So this was another interesting hiccup. I should have put more thought into the battery and LED system before hand but like I mentioned earlier I just assumed it would work for some reason. I had lithium ions batteries ready to go into the system. The same ones most lightsabers have. We bought a charger and some holders for 2 batteries. The problem was I had no place to put the batteries. Originally they were supposed to go inside the eye but that plan changed. So we ended up with 2 singles connected in series. We used a piece of acrylic to hold them together. Of course I didn't have the specs for the lightsaber led and didn't consider the fact that I'd need to regulate its voltage. Combined the batteries put out around 8-9 Vdc. I should be closer to 12 for the LED strips but the larger LED started smoking when we connected it to the higher voltage. So I was trapped in a cycle of keep ordering parts and sink more time and money into a project that's already over time and over budget or find another solution. The best option would have been some voltage regulators to create the correct voltages and regulate them. However, we tapped the first battery and connected it to the larger LED and then tapped both batteries and sent them to the led strip. This worked. Not ideal but it worked. We did go back through before packing the project up and resoldered all the connections. I found my package of marine heat shrink tubing. It got misplaced in the recent shop move. This stuff is great for projects that need to last a while and could take a beating. It seals it from water and has an adhesive that normal heat shrink doesn't. The result is a stronger hold than just the solder alone.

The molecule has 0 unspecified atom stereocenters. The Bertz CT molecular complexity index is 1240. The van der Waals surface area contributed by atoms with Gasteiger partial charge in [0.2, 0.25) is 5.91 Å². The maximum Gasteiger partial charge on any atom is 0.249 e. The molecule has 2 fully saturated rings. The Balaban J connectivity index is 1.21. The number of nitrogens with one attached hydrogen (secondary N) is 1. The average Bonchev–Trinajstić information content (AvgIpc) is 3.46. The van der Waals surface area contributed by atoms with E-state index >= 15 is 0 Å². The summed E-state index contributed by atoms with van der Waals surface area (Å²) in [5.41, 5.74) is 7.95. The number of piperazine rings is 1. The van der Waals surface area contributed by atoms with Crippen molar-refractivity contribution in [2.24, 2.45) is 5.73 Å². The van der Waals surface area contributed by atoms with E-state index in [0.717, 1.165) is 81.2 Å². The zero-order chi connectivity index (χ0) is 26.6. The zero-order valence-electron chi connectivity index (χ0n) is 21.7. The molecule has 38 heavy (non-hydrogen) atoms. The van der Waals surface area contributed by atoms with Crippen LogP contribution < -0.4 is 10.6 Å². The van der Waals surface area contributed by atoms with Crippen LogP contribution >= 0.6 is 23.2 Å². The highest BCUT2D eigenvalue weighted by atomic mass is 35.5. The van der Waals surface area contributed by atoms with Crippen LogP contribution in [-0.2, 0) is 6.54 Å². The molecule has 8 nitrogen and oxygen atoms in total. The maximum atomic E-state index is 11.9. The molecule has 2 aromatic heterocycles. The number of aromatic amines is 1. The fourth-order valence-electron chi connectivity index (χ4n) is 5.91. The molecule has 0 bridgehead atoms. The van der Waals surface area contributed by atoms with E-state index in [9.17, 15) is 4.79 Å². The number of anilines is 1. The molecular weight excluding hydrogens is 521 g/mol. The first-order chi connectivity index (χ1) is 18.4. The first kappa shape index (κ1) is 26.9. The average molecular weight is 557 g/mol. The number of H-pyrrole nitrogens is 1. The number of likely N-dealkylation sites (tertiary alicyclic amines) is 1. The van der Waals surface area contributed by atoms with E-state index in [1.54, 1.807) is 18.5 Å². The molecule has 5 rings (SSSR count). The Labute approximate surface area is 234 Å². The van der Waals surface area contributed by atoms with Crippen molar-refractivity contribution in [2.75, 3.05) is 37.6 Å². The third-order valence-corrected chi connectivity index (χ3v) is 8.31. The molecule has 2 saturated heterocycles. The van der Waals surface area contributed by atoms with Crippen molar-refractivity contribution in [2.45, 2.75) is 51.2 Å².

Now we are finally in the home stretch! We finished up the paint job on the plates and made sure everything was glued in place. Its so big we had to lean it up against the door of the shop to take a picture. The shop is a converted porch so the ceilings are not very tall.
We added the spikes to the wings. These are just 3D printed and then we added magnets so it would hold everything in place. The top of the wings needed to be held onto the lightsaber blade somehow. I had considered drilling the polycarb and inserting a press fit brass threaded insert. I didn't want to risk the blade cracking on me so we formed some PETG over the top and used two black chicago screws to hold the blades together. All told it was a frustrating project that was very time consuming and a good example of doing your homework before you quote a job. However, I'm happy with how the weapon came out and look forward to doing more large complex weapons like this in the future. Oh and did I mention it weighs 6 pounds 3 ounces and it completely breaks down for transport?
We will be working on a few more items for this character as well but they will be a lot less complex so keep an eye on our social media for more when that project gets started.